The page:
BUSINESS
April 27, 2015 | By Jeff Gelles, Inquirer Columnist
OK, let's all take a deep breath about our hometown cable powerhouse. You can make merry or mourn over Comcast's decision - pushed by federal regulators - to drop its $45 billion takeover of Time Warner Cable. Then you can join me in focusing on more pressing business at hand now in Philly: the expected renewal of Comcast's citywide franchises - the first in 15 years. City officials have scheduled six public meetings for this week as they start negotiating. It's your chance to speak up. Does the national news matter to the deal Mayor Nutter and City Council should be pushing to get - or to people in the hundreds of other towns nearby with Comcast franchises also due to come up for all-but-certain renewal?
BUSINESS
March 30, 2015 | By Bob Fernandez, Inquirer Staff Writer
Dr. Ethel Allen Elementary School in Strawberry Mansion lets out at 2:49, and not long afterward, on most afternoons, 40 to 50 boys and girls stream through the white door of Pastor Hezekiah Lampley's North 31st Street church for free soda, bags of chips, and a quick prayer. Some days, some of those same kids also climb the creaky stairs to the second floor of Lampley's Morning Star Church of God in Christ, where the pastor keeps six broadband-connected desktop computers. Lampley inherited the computers as castoffs six or seven years ago, but they are still serviceable for research or writing school papers.
BUSINESS
March 9, 2015 | By Jeff Gelles, Inquirer Columnist
Wayne attorney Edmond Tiryak doesn't much dwell on telecommunications law, though he thinks the FCC did right last month when it backed net neutrality. That's the rule that says network owners like Comcast and Verizon can't block or discriminate when handling Internet traffic - say, to offer other businesses access to higher-priced "fast lanes. " As Tiryak sees it, data "should be like water - you can't get purer water if you pay more. " But Tiryak has his own telecom story to tell - and his analogy suggests an intriguing question.
BUSINESS
February 5, 2015 | By Jeff Gelles, Inquirer Columnist
Give credit to scrappy open-Internet advocates, Silicon Valley start-ups, and the everyday Internet users that HBO comedy-news host John Oliver summoned into an army of four million commenters to the Federal Communications Commission. Together, they turned the tide on one of the most arcane topics ever to stir the public: Net neutrality. With their help, the big story Thursday will likely be that FCC Chairman Tom Wheeler has moved to strengthen the agency's authority over broadband.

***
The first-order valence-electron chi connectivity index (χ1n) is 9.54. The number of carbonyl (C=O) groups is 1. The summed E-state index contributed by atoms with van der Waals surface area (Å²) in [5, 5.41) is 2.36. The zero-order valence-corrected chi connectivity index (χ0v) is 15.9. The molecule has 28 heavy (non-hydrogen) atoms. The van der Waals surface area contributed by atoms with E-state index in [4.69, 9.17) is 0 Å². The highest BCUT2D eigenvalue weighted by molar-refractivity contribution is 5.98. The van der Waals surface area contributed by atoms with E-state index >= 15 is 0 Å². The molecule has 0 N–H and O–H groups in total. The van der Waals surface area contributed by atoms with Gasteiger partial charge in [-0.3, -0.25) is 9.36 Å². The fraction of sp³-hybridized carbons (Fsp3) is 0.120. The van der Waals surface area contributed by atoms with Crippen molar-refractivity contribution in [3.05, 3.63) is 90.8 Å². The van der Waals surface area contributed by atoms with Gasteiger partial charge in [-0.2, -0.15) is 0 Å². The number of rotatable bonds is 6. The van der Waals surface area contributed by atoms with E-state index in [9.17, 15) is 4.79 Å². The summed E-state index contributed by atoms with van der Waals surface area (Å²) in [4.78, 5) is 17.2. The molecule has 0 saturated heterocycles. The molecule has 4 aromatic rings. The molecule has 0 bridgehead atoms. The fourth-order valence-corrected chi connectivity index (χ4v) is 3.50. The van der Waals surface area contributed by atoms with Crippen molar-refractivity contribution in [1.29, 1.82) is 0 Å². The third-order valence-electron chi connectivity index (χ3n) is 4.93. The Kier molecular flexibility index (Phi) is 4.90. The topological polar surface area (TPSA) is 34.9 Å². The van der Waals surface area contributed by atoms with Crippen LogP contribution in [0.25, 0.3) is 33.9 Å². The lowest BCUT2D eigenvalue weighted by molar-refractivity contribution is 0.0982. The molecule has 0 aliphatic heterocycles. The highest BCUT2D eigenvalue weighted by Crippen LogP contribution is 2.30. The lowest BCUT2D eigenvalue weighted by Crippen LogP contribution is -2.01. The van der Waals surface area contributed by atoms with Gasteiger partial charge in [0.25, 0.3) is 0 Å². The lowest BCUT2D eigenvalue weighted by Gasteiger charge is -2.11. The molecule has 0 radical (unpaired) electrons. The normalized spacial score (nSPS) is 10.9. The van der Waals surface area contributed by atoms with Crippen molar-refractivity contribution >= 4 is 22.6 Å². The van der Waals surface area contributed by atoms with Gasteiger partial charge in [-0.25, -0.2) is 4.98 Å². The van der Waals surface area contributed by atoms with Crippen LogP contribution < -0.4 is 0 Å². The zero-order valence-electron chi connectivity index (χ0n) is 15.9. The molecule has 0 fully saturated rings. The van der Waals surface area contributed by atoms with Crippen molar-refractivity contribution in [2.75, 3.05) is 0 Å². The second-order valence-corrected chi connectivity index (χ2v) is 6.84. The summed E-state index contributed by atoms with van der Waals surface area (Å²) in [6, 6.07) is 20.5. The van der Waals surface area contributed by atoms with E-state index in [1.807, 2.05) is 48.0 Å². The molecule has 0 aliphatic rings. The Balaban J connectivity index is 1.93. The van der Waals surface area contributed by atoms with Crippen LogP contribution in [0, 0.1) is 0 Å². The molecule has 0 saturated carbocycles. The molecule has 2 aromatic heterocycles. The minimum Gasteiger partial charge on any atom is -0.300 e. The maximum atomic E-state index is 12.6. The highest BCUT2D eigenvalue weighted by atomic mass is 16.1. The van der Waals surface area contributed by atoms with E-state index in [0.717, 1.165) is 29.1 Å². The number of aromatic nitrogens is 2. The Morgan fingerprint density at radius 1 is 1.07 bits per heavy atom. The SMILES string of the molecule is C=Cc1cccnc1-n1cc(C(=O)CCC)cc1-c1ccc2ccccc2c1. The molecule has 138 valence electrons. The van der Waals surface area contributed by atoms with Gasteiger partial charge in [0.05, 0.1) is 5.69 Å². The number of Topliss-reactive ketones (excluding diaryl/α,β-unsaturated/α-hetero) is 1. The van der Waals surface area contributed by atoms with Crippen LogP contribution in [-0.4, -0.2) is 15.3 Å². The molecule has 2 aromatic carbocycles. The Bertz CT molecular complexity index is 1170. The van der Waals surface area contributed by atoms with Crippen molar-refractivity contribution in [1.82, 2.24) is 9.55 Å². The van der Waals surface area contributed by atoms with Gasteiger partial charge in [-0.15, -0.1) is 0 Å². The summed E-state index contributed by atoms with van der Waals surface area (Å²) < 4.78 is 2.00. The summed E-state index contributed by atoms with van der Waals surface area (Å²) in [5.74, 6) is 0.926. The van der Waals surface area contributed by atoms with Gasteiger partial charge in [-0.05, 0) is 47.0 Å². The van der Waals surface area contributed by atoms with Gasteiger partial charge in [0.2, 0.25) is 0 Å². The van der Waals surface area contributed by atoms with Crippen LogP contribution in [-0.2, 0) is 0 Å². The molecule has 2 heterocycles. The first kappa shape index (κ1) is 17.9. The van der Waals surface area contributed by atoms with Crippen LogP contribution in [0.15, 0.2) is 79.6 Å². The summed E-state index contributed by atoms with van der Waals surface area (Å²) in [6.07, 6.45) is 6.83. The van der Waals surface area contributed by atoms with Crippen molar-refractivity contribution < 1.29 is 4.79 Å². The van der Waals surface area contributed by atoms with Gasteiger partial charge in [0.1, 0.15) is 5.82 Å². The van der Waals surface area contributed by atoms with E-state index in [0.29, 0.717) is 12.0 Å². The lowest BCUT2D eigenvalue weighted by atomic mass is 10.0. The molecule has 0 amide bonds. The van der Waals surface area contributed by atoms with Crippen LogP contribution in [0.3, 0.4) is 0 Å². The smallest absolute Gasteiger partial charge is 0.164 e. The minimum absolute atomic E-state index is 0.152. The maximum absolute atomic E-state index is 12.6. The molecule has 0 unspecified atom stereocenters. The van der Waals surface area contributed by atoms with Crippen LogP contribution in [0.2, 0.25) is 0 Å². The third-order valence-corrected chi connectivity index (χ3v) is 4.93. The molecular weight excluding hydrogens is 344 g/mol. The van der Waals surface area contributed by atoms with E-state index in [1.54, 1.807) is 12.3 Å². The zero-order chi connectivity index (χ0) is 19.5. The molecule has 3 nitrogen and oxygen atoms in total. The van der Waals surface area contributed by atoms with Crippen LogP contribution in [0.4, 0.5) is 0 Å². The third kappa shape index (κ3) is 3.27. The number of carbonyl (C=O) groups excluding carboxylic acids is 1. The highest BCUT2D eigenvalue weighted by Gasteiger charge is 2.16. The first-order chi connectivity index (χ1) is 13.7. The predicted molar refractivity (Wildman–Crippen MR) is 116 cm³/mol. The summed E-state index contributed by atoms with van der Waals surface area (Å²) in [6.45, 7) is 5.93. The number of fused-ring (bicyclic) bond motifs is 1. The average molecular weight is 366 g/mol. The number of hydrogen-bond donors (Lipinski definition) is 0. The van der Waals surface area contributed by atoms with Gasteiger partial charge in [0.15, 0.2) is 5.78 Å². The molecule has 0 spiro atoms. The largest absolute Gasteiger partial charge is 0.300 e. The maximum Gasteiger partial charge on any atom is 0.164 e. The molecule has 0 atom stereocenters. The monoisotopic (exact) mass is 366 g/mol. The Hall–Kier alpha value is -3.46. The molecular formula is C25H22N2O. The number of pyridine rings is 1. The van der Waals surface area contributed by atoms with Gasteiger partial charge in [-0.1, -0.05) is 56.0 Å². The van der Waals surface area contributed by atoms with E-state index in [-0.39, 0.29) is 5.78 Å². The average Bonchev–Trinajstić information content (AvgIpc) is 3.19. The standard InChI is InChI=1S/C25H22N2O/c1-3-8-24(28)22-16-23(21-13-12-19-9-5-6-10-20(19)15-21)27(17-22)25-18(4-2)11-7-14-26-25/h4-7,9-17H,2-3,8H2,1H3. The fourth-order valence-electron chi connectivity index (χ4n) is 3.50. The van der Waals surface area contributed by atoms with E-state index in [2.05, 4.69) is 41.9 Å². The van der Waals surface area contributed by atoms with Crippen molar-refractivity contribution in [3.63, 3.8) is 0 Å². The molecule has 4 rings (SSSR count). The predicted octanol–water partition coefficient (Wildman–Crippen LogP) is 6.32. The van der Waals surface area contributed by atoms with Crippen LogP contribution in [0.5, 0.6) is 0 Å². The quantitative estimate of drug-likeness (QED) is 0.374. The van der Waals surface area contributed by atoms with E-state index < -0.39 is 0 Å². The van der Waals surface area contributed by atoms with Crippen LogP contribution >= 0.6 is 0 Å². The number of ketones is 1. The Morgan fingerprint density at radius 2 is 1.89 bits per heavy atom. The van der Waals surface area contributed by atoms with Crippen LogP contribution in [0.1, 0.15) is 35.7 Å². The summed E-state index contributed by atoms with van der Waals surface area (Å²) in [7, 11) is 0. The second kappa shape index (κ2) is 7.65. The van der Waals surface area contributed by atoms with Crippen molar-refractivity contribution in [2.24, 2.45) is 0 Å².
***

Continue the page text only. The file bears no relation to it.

BUSINESS
December 25, 2014 | By Bob Fernandez, Inquirer Staff Writer
A contentious period of public comment regarding Comcast Corp.'s proposed $45 billion deal to acquire Time Warner Cable Inc. ended Tuesday with opponents again calling for the government to reject it and Comcast again saying the deal will lead to public good. The federal regulatory review of the megadeal - to merge the largest and second-largest cable-TV companies - now enters a negotiation phase that could last through March or April. Many industry observers believe that the Federal Communications Commission and the U.S. Justice Department will seek conditions on Comcast/Time Warner Cable that would limit its post-merger economic power in the cable-TV and high-speed broadband industries.
NEWS
May 29, 2014
WHEN THE Federal Communications Commission voted May 15 to move forward with a four-month public-comment period on how best to protect and promote an open Internet, there was a whole lotta chatter about the impending end of net neutrality - the idea that all Internet traffic should be treated equally. There was considerably less discussion about what impact new rules would have on small businesses and startups. (The FCC's open Internet rules were struck down by a federal appeals court in January.)
NEWS
January 16, 2014 | By Jeff Gelles, Inquirer Staff Writer
Verizon Communications Inc. won a partial victory Tuesday from a federal appeals court in the long-running fight over how the government regulates broadband Internet providers. But the battle - which could affect consumers' access to a wide variety of websites and services - is far from done, according to telecommunications experts and advocates on both sides of the issue. Verizon, a leading provider of landline and wireless phone service as well as Internet access, accused the Federal Communications Commission of overreaching in its 2010 "Open Internet" order, which barred broadband providers from discriminating against or blocking any data distributed over their networks - a goal of those advocating a concept also known as network neutrality.
NEWS
June 14, 2013 | By John Timpane, Inquirer Staff Writer
We are getting close to the day. Not quite - but it's close. The day, that is, when more people use smartphones (cell phones always connected to the Internet, the world of apps, e-mail, media sharing, instant messaging) than use home broadband (your laptop or tower computer). A new study by the Pew Research Center shows that, for the first time, more than half of all adults - about 56 percent - own smartphones. That proportion has been growing rapidly: 19 percent in just the last two years.
NEWS
May 24, 2013 | By David L. Cohen
By David L. Cohen This week, the U.S. Conference of Mayors convenes its "Innovation Summit" here in Philadelphia, including a focus on broadband, the Internet, and all they enable. There's no better location for this summit. After all, Philadelphia was home to Benjamin Franklin, America's first great innovator. Franklin founded our nation's first public hospital, first public library, Philadelphia's Fire Department, and the University of Pennsylvania. He conducted the world's first grand experiments with electricity.
BUSINESS
December 14, 2012 | By Jeff Gelles, Inquirer Columnist
Columbia University law professor Tim Wu may have coined a phrase - "network neutrality" - that's become the cri de coeur for a generation of geeks and Internet evangelists. But maybe more than anyone, Wu knows it's a concept easier said than accomplished - or protected. It might sound painfully wonkish, but bear with me. Net neutrality is essential if the Internet is to continue to live up to its tremendous promise. And it's once again at risk, thanks to some powerful companies and some wishful decisions by Congress, federal regulators, and the courts.